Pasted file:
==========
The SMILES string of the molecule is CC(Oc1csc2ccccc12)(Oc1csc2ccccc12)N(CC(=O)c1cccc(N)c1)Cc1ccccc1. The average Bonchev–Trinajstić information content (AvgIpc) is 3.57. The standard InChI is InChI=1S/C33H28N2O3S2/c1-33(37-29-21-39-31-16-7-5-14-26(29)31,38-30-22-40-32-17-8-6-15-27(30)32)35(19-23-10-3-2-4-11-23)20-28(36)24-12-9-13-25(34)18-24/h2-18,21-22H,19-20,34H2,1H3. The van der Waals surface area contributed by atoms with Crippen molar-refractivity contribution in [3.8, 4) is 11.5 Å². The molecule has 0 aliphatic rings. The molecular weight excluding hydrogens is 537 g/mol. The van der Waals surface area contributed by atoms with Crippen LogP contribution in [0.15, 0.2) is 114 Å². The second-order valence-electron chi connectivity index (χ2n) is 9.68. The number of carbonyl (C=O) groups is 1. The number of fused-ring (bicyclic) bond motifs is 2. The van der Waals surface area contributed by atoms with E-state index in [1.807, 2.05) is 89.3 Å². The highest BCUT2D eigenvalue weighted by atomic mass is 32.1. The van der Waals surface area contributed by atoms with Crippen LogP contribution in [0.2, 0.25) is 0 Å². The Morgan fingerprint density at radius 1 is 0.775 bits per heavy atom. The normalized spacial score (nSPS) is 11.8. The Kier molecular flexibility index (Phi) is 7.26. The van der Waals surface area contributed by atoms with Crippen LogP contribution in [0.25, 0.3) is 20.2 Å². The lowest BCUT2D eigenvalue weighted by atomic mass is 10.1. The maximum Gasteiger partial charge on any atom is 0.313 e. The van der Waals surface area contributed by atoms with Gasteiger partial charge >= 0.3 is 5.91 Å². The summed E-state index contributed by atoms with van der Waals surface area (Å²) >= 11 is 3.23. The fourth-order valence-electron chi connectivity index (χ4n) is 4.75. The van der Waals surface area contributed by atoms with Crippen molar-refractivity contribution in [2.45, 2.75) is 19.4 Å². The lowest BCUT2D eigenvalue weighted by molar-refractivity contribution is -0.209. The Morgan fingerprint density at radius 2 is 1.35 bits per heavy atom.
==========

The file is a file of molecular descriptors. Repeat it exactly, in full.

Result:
The SMILES string of the molecule is CC(Oc1csc2ccccc12)(Oc1csc2ccccc12)N(CC(=O)c1cccc(N)c1)Cc1ccccc1. The average Bonchev–Trinajstić information content (AvgIpc) is 3.57. The standard InChI is InChI=1S/C33H28N2O3S2/c1-33(37-29-21-39-31-16-7-5-14-26(29)31,38-30-22-40-32-17-8-6-15-27(30)32)35(19-23-10-3-2-4-11-23)20-28(36)24-12-9-13-25(34)18-24/h2-18,21-22H,19-20,34H2,1H3. The van der Waals surface area contributed by atoms with Crippen molar-refractivity contribution in [3.8, 4) is 11.5 Å². The molecule has 0 aliphatic rings. The molecular weight excluding hydrogens is 537 g/mol. The van der Waals surface area contributed by atoms with Crippen LogP contribution in [0.15, 0.2) is 114 Å². The second-order valence-electron chi connectivity index (χ2n) is 9.68. The number of carbonyl (C=O) groups is 1. The number of fused-ring (bicyclic) bond motifs is 2. The van der Waals surface area contributed by atoms with E-state index in [1.807, 2.05) is 89.3 Å². The highest BCUT2D eigenvalue weighted by atomic mass is 32.1. The van der Waals surface area contributed by atoms with Crippen LogP contribution in [0.2, 0.25) is 0 Å². The Morgan fingerprint density at radius 1 is 0.775 bits per heavy atom. The normalized spacial score (nSPS) is 11.8. The Kier molecular flexibility index (Phi) is 7.26. The van der Waals surface area contributed by atoms with Crippen LogP contribution in [0.25, 0.3) is 20.2 Å². The lowest BCUT2D eigenvalue weighted by atomic mass is 10.1. The maximum Gasteiger partial charge on any atom is 0.313 e. The van der Waals surface area contributed by atoms with Gasteiger partial charge >= 0.3 is 5.91 Å². The summed E-state index contributed by atoms with van der Waals surface area (Å²) >= 11 is 3.23. The fourth-order valence-electron chi connectivity index (χ4n) is 4.75. The van der Waals surface area contributed by atoms with Crippen molar-refractivity contribution in [2.45, 2.75) is 19.4 Å². The lowest BCUT2D eigenvalue weighted by molar-refractivity contribution is -0.209. The Morgan fingerprint density at radius 2 is 1.35 bits per heavy atom.